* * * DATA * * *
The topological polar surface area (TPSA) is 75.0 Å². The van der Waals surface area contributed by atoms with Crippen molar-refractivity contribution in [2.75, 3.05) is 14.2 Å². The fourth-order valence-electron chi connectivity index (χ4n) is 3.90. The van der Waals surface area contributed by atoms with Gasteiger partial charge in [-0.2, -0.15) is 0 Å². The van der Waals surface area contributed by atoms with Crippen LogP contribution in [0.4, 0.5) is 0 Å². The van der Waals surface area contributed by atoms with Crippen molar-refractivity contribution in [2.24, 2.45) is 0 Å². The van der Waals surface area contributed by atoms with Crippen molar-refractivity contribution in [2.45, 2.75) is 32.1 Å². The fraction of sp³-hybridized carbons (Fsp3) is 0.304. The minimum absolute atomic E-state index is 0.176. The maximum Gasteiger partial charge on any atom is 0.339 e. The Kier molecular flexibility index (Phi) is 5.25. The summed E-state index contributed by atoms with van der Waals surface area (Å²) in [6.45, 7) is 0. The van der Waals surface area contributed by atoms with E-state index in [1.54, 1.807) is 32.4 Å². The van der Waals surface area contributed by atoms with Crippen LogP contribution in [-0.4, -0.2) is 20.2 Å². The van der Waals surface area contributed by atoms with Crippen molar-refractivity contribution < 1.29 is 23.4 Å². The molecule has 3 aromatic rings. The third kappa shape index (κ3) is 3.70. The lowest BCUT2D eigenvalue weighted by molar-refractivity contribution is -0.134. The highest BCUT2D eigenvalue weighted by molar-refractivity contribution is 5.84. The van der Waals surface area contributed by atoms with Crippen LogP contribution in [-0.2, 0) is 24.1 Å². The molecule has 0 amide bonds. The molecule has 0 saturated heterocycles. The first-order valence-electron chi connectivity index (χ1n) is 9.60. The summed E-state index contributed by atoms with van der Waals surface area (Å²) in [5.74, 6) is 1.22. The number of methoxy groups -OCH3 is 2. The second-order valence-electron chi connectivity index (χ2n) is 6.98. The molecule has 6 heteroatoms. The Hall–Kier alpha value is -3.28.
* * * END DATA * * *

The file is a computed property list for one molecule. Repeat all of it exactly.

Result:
The topological polar surface area (TPSA) is 75.0 Å². The van der Waals surface area contributed by atoms with Crippen molar-refractivity contribution in [2.75, 3.05) is 14.2 Å². The fourth-order valence-electron chi connectivity index (χ4n) is 3.90. The van der Waals surface area contributed by atoms with Gasteiger partial charge in [-0.2, -0.15) is 0 Å². The van der Waals surface area contributed by atoms with Crippen LogP contribution in [0.4, 0.5) is 0 Å². The van der Waals surface area contributed by atoms with Crippen molar-refractivity contribution in [2.24, 2.45) is 0 Å². The van der Waals surface area contributed by atoms with Crippen molar-refractivity contribution in [2.45, 2.75) is 32.1 Å². The fraction of sp³-hybridized carbons (Fsp3) is 0.304. The minimum absolute atomic E-state index is 0.176. The maximum Gasteiger partial charge on any atom is 0.339 e. The Kier molecular flexibility index (Phi) is 5.25. The summed E-state index contributed by atoms with van der Waals surface area (Å²) in [6.45, 7) is 0. The van der Waals surface area contributed by atoms with E-state index in [1.54, 1.807) is 32.4 Å². The van der Waals surface area contributed by atoms with Crippen LogP contribution in [-0.4, -0.2) is 20.2 Å². The van der Waals surface area contributed by atoms with Crippen molar-refractivity contribution < 1.29 is 23.4 Å². The molecule has 3 aromatic rings. The third kappa shape index (κ3) is 3.70. The lowest BCUT2D eigenvalue weighted by molar-refractivity contribution is -0.134. The highest BCUT2D eigenvalue weighted by molar-refractivity contribution is 5.84. The van der Waals surface area contributed by atoms with Crippen LogP contribution in [-0.2, 0) is 24.1 Å². The molecule has 0 amide bonds. The molecule has 0 saturated heterocycles. The first-order valence-electron chi connectivity index (χ1n) is 9.60. The summed E-state index contributed by atoms with van der Waals surface area (Å²) in [5.74, 6) is 1.22. The number of methoxy groups -OCH3 is 2. The second-order valence-electron chi connectivity index (χ2n) is 6.98. The molecule has 6 heteroatoms. The Hall–Kier alpha value is -3.28.